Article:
Three Explanations for the Lowered Productivity Levels after a Newly Blended Firm

Published: 2021-09-13 14:05:06
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Category: Corporation, Management, Workforce

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Within mergers and acquisitions, with culturally distant partners one phenomena, that is often identified by managers is the lower productivity levels after the transaction. According to Bijlsma‐Frankema, (2001, p. 195) there are three possible explanations for the lowered productivity levels after a newly blended firm, which have been discussed in literature so far. The first is described as the different time horizons which are attached to changes in the structure of the new firm as well as cultural changes. However, the latter mostly lagging behind. The second one is described as an aversive relation between the subcultures of the two former firms, that have to work together productively within the new setup to make the deal a success. The third reason identified by Bijlsma‐Frankema (2001, p. 195) is the is the leadership at the top level of the company. It is often lacking behind in unity and quality of leadership style and therefore fails to perform it´s tasks in designing and implementing the changes needed to be made in structure as well as culture to make the new firm effective and efficient in successfully dealing with its environment. The mentioned three factors can be explained and analysed in more detail using a so called three level model, which will be explained later on.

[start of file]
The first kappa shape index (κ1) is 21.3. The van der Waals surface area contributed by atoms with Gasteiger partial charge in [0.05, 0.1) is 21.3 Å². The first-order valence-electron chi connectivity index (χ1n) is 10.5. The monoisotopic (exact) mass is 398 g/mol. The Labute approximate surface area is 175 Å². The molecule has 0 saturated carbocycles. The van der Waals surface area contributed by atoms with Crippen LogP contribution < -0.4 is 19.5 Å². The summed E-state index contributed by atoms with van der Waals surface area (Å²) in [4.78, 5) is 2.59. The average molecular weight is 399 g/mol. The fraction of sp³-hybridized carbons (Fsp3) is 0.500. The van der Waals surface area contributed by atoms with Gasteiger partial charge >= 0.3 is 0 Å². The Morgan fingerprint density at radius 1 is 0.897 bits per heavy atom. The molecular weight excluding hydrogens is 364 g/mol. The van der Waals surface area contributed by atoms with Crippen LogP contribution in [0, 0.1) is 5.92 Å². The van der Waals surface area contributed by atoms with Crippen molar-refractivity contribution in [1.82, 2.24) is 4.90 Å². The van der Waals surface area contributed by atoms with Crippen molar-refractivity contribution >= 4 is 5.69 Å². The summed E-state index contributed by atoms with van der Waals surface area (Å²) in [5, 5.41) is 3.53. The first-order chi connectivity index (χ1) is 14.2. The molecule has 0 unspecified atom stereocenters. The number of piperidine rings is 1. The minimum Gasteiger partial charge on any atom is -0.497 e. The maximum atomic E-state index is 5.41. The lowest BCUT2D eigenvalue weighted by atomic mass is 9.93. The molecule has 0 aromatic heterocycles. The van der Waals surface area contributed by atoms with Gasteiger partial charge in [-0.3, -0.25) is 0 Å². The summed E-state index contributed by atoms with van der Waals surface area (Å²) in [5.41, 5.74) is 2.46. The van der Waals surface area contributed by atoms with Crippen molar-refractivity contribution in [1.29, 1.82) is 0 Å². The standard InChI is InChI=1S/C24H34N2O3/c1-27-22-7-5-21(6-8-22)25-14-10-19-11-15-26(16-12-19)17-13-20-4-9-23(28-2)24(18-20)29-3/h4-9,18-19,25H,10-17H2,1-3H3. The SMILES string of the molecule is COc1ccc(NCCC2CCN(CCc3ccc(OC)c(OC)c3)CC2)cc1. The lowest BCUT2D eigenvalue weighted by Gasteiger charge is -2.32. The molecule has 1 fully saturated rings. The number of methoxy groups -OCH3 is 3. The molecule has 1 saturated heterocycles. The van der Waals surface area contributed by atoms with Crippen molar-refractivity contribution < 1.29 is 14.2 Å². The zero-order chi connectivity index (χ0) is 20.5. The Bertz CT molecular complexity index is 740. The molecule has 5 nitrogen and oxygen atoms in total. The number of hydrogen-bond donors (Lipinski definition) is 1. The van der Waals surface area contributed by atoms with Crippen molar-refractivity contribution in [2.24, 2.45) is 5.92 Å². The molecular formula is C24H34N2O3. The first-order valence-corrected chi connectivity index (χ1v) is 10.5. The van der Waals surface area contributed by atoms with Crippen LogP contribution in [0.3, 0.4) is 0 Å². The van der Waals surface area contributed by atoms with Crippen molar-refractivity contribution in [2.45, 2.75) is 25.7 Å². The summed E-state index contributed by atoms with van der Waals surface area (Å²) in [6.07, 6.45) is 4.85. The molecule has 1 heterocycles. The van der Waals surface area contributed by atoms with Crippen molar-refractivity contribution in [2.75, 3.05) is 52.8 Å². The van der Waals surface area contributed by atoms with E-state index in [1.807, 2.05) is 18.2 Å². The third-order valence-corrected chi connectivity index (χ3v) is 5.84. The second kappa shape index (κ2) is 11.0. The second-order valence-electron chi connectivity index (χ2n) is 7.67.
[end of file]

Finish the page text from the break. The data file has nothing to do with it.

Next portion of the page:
Before further explaining this model, the interrelations between those three factors mentioned above and unproductive behaviour of members and groups have to be explained further. If the assumption, that whether a company is productive or not depends on the degree of productive behaviour, that workers are showing, as defined by Dougles (1982, p. 15ff.) is followed, one question that arises is: how those cultural factors can influence the productivity of organizational behaviour. The basic explanation here presented also by Bijlsma-Frankema (1997, p. 130) in another work are so called culture-structure frictions which are at work at the cost of productivity. She found out, that cultures in itself, which are as mentioned before seen as shared frames or guidelines for actions can lead to behaviour that is differing from the kind of behaviour which is expected by the organization due to its structure. Reason for this is some kind of aversion, felt by members towards the new organizational structure. In this case, as the author explains, aversions can be identified as indicator for the earlier mentioned culture-structure frictions. Additionally, he mentions, that in culturally distant mergers, these culture-structure frictions are more likely to occur than in mergers which show cultural similarities. This resulting deviant behaviour of organizational members can take different forms. Merton, (1957, p. 34) describes the first one as the form, that contributes to less productive behaviour of the whole organization. He mentions explicitly actions like “like shrinking work, free-riding, high mistake rates, absenteeism, behaviour connected to goal-displacement, ritualism, retreatism” (Merton, 1957, p. 34). Another form of behaviour is described by Reed (1988, p. 39-40) and is revealing itself in actions resulting from the foundation of anti-organization groups. Additionally, lower trust relations between groups as well conflicts like non cooperative behaviour or disempowerment of management can reveal itself as one form of deviant behaviour. The formation of cultural-structure frictions is by some Authors identified as one of the main reasons for organizational failure.

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